4. Will Duke be able to limit its fouls and not allow Butler to get to the free-throw line? Butler does not shoot the ball that effectively from three-point range, and don’t receive much production from inside the arc. However, the Bulldogs get better than 25 percent of their offensive from the free-throw line, and get to the free-throw line often. Against Michigan State, the Spartans sent Butler to the free-throw line 24 times, committing 21 fouls. Without those points, Butler would not be in the national title game. Duke committed 16 fouls against West Virginia, and is averaging 16.5 fouls per game in the last four contests. The Blue Devils have to limit their fouls and make Butler beat them from the field.
5. Who will win the backcourt battle? On paper, Duke’s backcourt duo of Jon Scheyer and Nolan Smith is a better group than Butler’s Shelvin Mack and Ronald Nored. However, opposing backcourts have had a nightmare of a time scoring the ball against Butler in the NCAA Tournament. Nored was the Horizon League Defensive Player of the Year, while Mack is a strong guard whose physical style keeps opponents out of the lane. Scheyer and Smith have been rolling so far in the postseason, but they have not faced a backcourt with Butler’s defensive ability yet. If Scheyer and Smith are able to knock down shots often, though, Duke could pull away early.
Jon Scheyer vs. Ronald Nored: This could be a key battle. Scheyer is starting to find his stroke again after struggling in the early part of the NCAA Tournament, but Nored is one of the best on-ball defenders in the country. Scheyer’s emergence as an All-American point guard is the primary reason for Duke’s success this season. Advantage: Duke
Nolan Smith vs. Shelvin Mack: An excellent match-up between arguably the most explosive scorer on the Blue Devils and an underrated scoring combo guard. Both players are former point guards who have had fantastic seasons this year after moving to the shooting guard position. Mack’s physicality against Smith will be something to keep an eye on. Advantage: Duke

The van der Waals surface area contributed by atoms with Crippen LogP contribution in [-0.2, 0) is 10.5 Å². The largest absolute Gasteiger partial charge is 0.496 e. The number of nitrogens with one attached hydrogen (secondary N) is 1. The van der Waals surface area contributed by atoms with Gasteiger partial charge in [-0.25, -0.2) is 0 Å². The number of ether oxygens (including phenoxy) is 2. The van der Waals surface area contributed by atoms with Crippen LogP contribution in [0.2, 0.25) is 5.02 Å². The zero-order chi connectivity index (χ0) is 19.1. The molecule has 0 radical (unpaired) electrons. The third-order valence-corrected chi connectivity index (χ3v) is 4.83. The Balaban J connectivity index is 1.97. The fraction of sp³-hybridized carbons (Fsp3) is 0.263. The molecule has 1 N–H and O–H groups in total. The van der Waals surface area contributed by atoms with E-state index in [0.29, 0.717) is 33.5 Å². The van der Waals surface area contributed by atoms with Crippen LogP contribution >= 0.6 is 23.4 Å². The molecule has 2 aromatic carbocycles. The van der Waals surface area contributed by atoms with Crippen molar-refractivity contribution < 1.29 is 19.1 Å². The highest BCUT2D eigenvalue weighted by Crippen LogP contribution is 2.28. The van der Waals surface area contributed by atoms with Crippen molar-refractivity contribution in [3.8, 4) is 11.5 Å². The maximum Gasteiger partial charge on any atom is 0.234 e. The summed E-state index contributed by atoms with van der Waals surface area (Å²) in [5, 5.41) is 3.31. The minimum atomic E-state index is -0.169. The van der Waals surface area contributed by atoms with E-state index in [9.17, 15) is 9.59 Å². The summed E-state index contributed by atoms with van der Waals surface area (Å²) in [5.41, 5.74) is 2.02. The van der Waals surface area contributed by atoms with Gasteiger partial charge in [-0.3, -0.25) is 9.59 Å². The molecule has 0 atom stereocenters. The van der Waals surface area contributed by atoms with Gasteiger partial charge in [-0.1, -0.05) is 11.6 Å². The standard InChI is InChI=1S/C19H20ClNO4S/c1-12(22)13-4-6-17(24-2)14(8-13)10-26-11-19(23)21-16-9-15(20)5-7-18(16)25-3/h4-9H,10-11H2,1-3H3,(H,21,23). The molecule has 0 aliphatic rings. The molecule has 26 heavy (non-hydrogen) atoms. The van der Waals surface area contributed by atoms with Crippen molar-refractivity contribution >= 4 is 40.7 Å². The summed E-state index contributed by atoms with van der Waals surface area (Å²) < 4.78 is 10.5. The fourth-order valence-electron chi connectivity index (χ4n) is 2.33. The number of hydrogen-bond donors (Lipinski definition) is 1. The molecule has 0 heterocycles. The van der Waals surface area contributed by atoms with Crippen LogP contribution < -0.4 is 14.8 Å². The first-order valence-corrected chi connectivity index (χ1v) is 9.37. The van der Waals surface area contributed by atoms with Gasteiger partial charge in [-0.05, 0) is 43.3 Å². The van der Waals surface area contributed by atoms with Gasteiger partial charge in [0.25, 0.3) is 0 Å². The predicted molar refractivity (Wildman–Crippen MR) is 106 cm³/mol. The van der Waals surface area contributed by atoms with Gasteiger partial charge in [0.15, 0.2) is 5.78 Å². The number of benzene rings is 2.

Kyle Singler vs. Gordon Hayward: Easily the best match-up in the game. Singler is one of the most difficult players in the country to guard, due to his ability to knock down shots and score inside. Hayward has played himself into a high draft pick with his performance in the NCAA Tournament; he can carry the Bulldogs offensively at times. Advantage: Even
Lance Thomas vs. Willie Veasley: Despite Veasley’s 6-4 height, he is a lockdown defensive player and is one of the most versatile power forwards in the country. He can shoot the three and rebound against bigger players. Thomas is a hard-worker who rebounds the ball very well at both ends of the floor. Advantage: Butler
Brian Zoubek vs. Matt Howard: If Howard plays, this match-up could be the one that decides the game. Zoubek has been a dominant offensive rebounder lately, and Howard is Butler’s best inside player (when he’s not in foul trouble). However, if he does not play due to a head injury, it could be tough for Avery Jukes to keep Zoubek off the glass. Advantage: TBD
Duke Bench vs. Butler Bench: Butler’s bench could be more important, especially if Howard doesn’t play. If that is the case, Jukes is going to need to play a much bigger role, as will seldom-used 6-11 freshman Andrew Smith. Zach Hahn is a sharpshooter, and Shawn Vanzant is a quick defender. Duke brings the Plumlee twins, Mason and Miles, off the pine on the inside. Both are athletic and productive in the frontcourt. Guard Andre Dawkins is an excellent three-point shooter with a smooth stroke and deep range. Advantage: Duke